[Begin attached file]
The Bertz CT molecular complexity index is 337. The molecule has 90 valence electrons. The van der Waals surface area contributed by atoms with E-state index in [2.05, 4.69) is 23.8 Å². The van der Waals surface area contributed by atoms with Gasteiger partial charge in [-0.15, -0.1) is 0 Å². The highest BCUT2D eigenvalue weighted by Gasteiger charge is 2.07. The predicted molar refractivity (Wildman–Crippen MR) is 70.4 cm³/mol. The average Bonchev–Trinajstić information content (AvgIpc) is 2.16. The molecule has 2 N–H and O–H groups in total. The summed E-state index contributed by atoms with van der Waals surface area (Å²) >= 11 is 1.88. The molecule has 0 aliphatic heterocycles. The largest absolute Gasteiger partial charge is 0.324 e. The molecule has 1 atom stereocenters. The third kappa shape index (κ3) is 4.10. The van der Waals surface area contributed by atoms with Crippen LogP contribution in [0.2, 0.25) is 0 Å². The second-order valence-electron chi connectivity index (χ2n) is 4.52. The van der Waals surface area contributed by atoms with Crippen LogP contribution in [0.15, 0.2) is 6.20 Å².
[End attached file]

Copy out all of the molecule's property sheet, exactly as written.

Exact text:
The Bertz CT molecular complexity index is 337. The molecule has 90 valence electrons. The van der Waals surface area contributed by atoms with E-state index in [2.05, 4.69) is 23.8 Å². The van der Waals surface area contributed by atoms with Gasteiger partial charge in [-0.15, -0.1) is 0 Å². The highest BCUT2D eigenvalue weighted by Gasteiger charge is 2.07. The predicted molar refractivity (Wildman–Crippen MR) is 70.4 cm³/mol. The average Bonchev–Trinajstić information content (AvgIpc) is 2.16. The molecule has 2 N–H and O–H groups in total. The summed E-state index contributed by atoms with van der Waals surface area (Å²) >= 11 is 1.88. The molecule has 0 aliphatic heterocycles. The largest absolute Gasteiger partial charge is 0.324 e. The molecule has 1 atom stereocenters. The third kappa shape index (κ3) is 4.10. The van der Waals surface area contributed by atoms with Crippen LogP contribution in [0.2, 0.25) is 0 Å². The second-order valence-electron chi connectivity index (χ2n) is 4.52. The van der Waals surface area contributed by atoms with Crippen LogP contribution in [0.15, 0.2) is 6.20 Å².